A good rule of thumb would be to find out at what point your local Sheriff of Fire Department starts to issue travel advisories and incorporate that information into your plan. It could be as easy as when the travel advisories start that you begin closing down your location.
If you are in an area with a Waffle House and they are closed but you are open…you are not making a smart decision.
Have a communication plan for team members – As a business owner or team leader, have a communication plan to reach your team members and keep them updated to closings or openings.
Your communication plan needs to include mobile numbers, landlines (if possible) and email. Be pro-active in your communication. If you are going to close at 2 pm, let the entire team know. If you are going to open late, let the entire team know. If you are running a business that using part-time or teenagers as team members there is often a lot of shift swapping during a weather event. It is important that you reduce the confusion by updating everyone and not just tomorrow’s shift.
I also recommend that you ask your team to shoot a short text on their status during and after an event. You could have team members that must take care of property damage or have some other issue that would prevent them from working immediately after an event. By finding out ahead of time if someone has to take care of a downed tree on their car, you will reduce your own stress when they don’t show up for work because you know what is going on.
Create a disaster kit for each location – In the event of a sudden disaster or weather event such as an earthquake or tornado, you and/or your team may need to shelter in place for several hours or overnight. Having some food, water, a deck of cards, and supplies in place could make all the difference between being inconvenienced and being miserable.
Your disaster kit does not need to be an elaborate setup. A couple of totes with some blankets, water, first aid kit, etc. will work. If you need help with ideas or building a kit, click here.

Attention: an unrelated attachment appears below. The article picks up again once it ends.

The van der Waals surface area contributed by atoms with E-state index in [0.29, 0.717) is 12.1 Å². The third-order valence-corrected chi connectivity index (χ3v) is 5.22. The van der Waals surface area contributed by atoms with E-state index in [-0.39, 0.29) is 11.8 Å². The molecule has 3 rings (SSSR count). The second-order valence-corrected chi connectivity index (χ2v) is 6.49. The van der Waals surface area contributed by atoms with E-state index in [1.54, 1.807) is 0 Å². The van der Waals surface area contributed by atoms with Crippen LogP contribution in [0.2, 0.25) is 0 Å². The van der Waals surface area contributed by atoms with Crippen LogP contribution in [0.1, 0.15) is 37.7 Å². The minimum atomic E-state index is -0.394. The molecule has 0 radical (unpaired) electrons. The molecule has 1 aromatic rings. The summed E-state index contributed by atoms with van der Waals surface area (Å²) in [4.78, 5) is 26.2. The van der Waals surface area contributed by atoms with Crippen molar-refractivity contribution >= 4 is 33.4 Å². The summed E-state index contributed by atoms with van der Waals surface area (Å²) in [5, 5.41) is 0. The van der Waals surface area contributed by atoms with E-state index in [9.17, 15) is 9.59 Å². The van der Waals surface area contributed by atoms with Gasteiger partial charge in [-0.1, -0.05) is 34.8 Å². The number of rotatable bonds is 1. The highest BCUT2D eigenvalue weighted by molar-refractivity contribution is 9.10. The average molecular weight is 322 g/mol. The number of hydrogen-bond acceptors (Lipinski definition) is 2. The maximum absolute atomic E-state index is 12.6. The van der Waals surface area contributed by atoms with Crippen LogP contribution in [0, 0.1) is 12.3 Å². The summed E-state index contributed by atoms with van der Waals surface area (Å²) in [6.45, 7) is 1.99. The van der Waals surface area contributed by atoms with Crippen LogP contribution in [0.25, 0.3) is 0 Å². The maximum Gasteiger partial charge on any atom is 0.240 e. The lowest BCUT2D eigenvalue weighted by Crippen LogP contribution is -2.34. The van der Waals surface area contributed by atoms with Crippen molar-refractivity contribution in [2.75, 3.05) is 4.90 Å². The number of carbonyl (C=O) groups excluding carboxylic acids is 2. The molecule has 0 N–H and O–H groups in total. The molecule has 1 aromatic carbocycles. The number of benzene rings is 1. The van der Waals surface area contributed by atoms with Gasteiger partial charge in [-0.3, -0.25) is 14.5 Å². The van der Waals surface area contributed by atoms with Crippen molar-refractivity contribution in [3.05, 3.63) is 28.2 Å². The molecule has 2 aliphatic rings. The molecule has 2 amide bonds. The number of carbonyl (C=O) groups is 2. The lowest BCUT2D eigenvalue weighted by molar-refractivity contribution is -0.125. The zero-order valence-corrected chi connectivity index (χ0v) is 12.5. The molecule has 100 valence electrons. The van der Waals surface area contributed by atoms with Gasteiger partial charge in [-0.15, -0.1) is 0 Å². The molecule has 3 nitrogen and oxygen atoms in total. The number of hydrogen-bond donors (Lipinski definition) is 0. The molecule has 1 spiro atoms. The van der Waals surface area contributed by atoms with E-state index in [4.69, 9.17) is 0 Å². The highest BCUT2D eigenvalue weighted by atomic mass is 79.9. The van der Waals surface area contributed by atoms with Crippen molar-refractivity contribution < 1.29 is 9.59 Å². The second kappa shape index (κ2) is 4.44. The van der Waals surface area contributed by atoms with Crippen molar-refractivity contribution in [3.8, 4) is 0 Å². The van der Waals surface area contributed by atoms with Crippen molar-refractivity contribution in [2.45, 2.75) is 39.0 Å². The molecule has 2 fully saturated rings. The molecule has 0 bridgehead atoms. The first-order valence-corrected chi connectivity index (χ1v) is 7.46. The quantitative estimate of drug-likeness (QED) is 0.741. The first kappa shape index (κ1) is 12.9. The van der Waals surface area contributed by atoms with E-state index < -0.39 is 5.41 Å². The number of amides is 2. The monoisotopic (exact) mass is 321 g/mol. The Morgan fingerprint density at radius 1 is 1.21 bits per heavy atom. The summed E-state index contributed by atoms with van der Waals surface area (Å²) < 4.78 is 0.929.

Take a CERT Class – I highly recommend taking a CERT (Community Emergency Response Team) class and would strongly suggest that if you have multiple team leads that you rotate the team leads through the program. This program was developed out of the LA earthquakes of the early 1990s. The focus is to take participants through a course where they can prepare and help themselves during a disaster as well as being a resource to their community.
Through the CERT program, you will learn how your community and state governments plan and prepare for disruptive events. During the course, there will be opportunities to discuss how businesses can and should prepare for events.
Coach’s round up
Having a disaster plan for what happens after a weather event is important but just as important is having a plan to manage through an event. A team leader must have a robust communication plan with other team members so that the team knows what to expect.
Disasters become worse when individuals lack information and decision-making becomes paralyzed.
If you could use help in reviewing or developing a disaster plan, contact me and we can build up a plan that is best suited to you and your team’s need.